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As the COVID-19 pandemic continues on, more and more people are looking at a solution once thought unthinkable: bankruptcy. While bankruptcy has had a certain stigma attached to it for years, that stigma has lessened considerably in recent years as more people come to understand bankruptcy as a tool that, if used strategically, can help struggling individuals and business owners catch up or, in some cases, even get ahead.

In many cases, even the mere threat of bankruptcy can be used to your advantage, allowing you to renegotiate or restructure debts, leases, and other agreements. Before considering whether bankruptcy (or the threat of it) may benefit you, it’s important to understand what bankruptcy really is.

What is bankruptcy?

When people refer to “bankruptcy”, they’re actually referring to the United States Bankruptcy Code and six different chapters of that Code, each providing a separate type of relief. They are:

Chapter 7 Bankruptcy

Chapter 7 is the most commonly understood form of bankruptcy. Sometimes referred to as a “liquidation bankruptcy”, Chapter 7 allows individuals and businesses alike to shed, or “discharge”, most forms of debt, subject to a few limitations. For example, student loans are typically non dischargeable unless you can demonstrate that repayment of the student loans “will impose an undue hardship on you and your dependents.” Other non-dischargeable debt includes trust fund taxes and debts resulting from your causing a willful and malicious injury to another.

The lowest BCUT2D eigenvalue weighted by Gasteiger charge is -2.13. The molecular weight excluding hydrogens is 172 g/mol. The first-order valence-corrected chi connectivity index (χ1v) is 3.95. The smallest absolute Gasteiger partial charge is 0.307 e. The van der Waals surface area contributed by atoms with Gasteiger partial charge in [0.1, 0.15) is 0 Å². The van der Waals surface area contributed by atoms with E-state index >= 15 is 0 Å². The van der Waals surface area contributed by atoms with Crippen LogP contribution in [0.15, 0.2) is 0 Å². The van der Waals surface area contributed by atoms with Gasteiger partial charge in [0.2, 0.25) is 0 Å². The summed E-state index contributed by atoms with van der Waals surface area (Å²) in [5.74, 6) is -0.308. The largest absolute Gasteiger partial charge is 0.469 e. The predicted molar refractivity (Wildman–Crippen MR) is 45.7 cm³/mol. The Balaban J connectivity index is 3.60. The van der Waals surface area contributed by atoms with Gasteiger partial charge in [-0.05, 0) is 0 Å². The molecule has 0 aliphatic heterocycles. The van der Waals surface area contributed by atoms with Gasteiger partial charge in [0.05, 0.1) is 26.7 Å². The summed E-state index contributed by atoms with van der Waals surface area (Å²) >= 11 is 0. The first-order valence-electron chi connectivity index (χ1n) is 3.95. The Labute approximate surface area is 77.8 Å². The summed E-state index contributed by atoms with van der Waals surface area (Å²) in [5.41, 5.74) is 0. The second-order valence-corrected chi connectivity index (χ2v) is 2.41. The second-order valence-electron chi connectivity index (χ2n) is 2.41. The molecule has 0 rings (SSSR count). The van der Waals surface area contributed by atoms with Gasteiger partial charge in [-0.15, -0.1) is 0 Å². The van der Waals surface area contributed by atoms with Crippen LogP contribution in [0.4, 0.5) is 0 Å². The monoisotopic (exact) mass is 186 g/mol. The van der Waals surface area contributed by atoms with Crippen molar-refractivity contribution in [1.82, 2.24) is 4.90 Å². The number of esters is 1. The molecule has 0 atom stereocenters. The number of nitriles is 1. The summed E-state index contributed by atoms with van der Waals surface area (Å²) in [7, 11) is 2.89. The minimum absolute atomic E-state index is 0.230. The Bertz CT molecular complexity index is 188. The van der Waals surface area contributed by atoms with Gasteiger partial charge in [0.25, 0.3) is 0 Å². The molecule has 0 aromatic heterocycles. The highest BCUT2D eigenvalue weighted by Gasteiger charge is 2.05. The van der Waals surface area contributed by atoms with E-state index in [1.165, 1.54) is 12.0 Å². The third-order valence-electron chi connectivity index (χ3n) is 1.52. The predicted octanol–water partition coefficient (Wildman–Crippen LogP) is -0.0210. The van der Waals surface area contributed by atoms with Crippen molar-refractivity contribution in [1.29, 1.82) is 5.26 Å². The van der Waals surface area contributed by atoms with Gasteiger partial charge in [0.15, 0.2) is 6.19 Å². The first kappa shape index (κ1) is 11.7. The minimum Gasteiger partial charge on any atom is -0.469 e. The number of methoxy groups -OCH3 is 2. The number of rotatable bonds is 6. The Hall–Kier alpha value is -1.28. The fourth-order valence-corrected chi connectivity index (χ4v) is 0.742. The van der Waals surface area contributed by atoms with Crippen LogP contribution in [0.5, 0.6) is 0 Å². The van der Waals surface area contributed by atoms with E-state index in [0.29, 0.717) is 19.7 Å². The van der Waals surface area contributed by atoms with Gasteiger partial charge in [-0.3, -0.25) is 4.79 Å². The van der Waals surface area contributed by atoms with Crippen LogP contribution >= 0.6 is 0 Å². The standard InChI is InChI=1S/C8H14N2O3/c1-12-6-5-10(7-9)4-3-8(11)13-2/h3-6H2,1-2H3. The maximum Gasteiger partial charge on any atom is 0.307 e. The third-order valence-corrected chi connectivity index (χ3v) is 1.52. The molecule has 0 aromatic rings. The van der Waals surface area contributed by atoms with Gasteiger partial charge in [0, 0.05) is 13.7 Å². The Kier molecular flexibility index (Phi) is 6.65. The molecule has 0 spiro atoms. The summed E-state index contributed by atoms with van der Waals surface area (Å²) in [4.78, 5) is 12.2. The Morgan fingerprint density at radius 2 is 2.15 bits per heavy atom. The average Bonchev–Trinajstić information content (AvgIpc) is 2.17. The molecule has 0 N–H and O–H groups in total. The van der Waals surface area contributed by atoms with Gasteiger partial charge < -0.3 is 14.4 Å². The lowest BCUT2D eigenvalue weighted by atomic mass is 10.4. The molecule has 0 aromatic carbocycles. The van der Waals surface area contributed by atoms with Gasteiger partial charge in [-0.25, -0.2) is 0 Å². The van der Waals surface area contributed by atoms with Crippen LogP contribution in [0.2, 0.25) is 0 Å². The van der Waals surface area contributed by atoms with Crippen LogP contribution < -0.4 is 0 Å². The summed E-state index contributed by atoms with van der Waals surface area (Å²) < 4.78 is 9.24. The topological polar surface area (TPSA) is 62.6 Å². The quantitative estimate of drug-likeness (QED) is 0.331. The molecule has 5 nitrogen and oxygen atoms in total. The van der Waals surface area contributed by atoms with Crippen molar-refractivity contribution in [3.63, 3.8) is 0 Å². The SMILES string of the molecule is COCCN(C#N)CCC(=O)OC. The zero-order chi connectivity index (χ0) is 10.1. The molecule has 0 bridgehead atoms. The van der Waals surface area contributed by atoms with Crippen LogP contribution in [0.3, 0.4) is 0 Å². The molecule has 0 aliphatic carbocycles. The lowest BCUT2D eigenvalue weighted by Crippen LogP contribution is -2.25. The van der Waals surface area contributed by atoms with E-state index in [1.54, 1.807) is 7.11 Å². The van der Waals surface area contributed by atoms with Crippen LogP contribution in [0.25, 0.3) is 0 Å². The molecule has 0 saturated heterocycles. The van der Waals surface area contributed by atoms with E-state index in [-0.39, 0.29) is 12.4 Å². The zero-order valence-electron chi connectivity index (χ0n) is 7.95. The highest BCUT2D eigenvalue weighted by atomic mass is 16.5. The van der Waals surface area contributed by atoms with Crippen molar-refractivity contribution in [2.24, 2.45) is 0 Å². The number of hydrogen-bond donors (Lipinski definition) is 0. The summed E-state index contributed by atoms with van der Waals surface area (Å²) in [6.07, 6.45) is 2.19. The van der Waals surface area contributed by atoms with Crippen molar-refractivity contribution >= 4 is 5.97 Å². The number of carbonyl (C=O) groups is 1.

In a Chapter 7 Bankruptcy, the debtor transfers all of its assets — minus certain property that is exempt from the bankruptcy — into the bankruptcy trust, which the trustee then administers to pay the creditors according to their priority. Once the trust is exhausted, the remaining dischargeable debts are discharged, giving the debtor a fresh start.

Apart from the potential loss of assets, there are several other drawbacks to Chapter 7. For example, the debtor’s credit suffers greatly, often taking years to rehabilitate. Many lenders have strict requirements that a certain number of years pass since the Chapter 7 discharge before a debtor can borrow again. For example, FHA home loans have a two year “seasoning period”, while Fannie Mae and Freddie Mac typically have four year seasoning periods for Chapter 7 debtors.